Summary Guide forInspectors, Testers, Sorters, Samplers, and Weighers in California
May also be called: Quality Assurance Inspectors; Quality Control Inspectors; Quality Control Technicians; Quality Control Testers; Quality Inspectors; Quality Technicians; Testing and Regulating Technicians
What Would I Do?
Quality is the goal of workers known as Inspectors, Testers, Sorters, Samplers, and Weighers. They monitor or audit quality standards for nearly all domestically manufactured products, including foods, textiles, clothing, glassware, motor vehicles, electronic components, computers, and structural steel. They work in all phases of production.
Working conditions for Inspectors, Testers, Sorters, Samplers, and Weighers differ, depending on the industry and size of firm. Most work indoors in air-conditioned factories. Many manufacturing plants operate around the clock, so employees can expect to work evenings, nights, or weekends, as well as overtime when needed.
Will This Job Fit Me?
The job of Inspector, Tester, Sorter, Sampler, and Weigher will appeal to those who enjoy activities that involve following set procedures and routines and working with data and details.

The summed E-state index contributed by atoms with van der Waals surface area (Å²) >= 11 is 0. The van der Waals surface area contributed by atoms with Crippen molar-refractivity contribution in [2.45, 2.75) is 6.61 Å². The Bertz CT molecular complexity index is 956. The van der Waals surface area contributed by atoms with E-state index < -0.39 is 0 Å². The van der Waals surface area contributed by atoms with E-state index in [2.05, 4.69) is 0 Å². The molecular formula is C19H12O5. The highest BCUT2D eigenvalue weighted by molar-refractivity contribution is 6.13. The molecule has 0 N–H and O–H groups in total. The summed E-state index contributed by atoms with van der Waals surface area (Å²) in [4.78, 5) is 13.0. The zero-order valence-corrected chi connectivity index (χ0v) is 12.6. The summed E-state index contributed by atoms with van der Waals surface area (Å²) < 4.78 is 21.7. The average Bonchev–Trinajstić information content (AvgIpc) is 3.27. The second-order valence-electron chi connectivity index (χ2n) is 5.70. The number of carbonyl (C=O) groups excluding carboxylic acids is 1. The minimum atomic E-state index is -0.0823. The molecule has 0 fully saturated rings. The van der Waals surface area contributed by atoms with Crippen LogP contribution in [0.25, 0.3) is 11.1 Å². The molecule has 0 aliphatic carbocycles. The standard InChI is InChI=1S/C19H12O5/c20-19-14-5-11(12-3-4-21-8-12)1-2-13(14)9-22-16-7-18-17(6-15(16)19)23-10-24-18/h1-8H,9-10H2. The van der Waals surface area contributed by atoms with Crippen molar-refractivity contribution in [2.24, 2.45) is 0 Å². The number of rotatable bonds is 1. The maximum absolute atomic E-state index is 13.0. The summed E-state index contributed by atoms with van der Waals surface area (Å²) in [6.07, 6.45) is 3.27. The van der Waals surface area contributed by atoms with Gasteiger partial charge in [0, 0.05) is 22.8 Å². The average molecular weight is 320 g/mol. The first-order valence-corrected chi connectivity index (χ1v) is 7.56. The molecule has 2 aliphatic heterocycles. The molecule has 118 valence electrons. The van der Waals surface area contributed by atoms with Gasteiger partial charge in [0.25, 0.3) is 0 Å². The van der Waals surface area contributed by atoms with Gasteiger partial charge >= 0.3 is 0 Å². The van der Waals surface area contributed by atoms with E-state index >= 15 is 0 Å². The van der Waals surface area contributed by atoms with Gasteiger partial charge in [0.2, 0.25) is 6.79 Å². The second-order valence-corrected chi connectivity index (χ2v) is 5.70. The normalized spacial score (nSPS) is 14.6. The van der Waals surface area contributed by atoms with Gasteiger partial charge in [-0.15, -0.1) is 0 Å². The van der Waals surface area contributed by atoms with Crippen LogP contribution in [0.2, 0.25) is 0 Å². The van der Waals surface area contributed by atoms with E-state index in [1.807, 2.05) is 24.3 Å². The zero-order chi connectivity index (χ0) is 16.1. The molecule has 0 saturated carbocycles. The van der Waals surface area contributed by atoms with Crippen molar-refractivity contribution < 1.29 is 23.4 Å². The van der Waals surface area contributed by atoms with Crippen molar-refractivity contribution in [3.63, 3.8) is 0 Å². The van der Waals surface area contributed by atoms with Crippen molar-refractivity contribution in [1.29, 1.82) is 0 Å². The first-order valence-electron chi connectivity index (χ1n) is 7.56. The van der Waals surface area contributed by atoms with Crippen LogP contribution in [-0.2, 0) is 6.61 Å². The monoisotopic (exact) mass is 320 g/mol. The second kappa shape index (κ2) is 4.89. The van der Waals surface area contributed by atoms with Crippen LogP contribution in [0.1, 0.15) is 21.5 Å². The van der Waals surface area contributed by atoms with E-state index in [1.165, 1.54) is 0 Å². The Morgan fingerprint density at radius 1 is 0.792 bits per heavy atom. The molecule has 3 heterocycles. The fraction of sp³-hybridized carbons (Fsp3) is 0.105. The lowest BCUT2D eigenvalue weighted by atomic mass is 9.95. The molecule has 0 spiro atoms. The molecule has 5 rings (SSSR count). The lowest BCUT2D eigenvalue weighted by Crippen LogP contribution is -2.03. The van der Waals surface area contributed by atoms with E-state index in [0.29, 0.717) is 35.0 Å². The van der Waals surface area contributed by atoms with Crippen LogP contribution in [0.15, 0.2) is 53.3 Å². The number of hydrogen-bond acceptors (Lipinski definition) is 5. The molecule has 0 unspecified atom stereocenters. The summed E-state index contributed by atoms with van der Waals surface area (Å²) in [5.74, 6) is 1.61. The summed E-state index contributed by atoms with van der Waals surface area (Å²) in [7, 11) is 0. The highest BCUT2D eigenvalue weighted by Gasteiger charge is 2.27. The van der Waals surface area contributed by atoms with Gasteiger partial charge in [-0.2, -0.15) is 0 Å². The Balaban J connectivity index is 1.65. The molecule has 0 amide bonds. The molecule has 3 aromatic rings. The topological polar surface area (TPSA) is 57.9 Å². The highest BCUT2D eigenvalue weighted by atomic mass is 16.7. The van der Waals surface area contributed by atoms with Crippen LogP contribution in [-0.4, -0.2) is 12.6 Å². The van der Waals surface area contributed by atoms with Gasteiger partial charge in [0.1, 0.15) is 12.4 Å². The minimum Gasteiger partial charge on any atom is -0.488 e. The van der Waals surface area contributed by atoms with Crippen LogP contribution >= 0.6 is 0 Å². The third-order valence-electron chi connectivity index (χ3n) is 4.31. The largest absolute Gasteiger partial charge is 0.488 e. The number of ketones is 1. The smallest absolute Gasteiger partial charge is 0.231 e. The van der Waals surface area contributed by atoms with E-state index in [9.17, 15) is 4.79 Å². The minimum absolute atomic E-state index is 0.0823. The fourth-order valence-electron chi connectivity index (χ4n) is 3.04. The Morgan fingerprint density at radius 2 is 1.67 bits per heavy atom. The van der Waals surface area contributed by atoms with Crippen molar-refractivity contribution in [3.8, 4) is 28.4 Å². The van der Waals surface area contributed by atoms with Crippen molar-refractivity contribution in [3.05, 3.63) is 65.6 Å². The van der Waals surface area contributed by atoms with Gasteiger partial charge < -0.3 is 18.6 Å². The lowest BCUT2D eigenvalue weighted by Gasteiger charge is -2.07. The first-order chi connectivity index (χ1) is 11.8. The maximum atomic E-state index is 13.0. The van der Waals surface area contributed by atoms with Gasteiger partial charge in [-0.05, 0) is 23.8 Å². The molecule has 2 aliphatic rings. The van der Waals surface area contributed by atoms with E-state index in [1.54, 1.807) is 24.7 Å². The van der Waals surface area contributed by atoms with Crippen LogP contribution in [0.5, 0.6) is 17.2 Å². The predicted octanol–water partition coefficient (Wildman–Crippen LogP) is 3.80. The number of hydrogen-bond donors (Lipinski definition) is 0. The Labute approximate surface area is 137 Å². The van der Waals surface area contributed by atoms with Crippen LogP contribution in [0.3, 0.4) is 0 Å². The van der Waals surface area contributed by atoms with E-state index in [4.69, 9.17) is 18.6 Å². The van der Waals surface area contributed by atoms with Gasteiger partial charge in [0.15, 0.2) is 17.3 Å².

What Wages and Benefits Can I Expect?
The median wage in 2016 for Inspectors, Testers, Sorters, and Weighers in California was $37,788 annually, or $18.17 hourly. The median is the point at which half of the workers earn more and half earn less.
Most employers offer benefit packages that include health and life insurance, vacation and sick leave, holidays, and a retirement plan.
What is the Job Outlook?
Employment of Inspectors, Testers, Sorters, Samplers, and Weighers is expected to remain stable in the coming years. Although the emphasis on quality control has increased, it has shifted from being the sole role of Inspectors, to being the job of all workers.
How Do I Qualify?
Most Inspectors, Testers, Sorters, Samplers, and Weighers enter the occupation after spending years at a particular company or in an industry doing simple sorting or pass/fail testing. They usually get their training on the job.
Finding a Job
Direct application to employers and union halls are effective job search methods. Browsing classified ads, Internet job listings, and trade publications can also be helpful. Online job opening systems include JobCentral at www.jobcentral.com and CalJOBSSM at www.caljobs.ca.gov.
To find your nearest One-Stop Career Center, go to Service Locator. View the helpful job search tips for more resources. (requires Adobe Reader).
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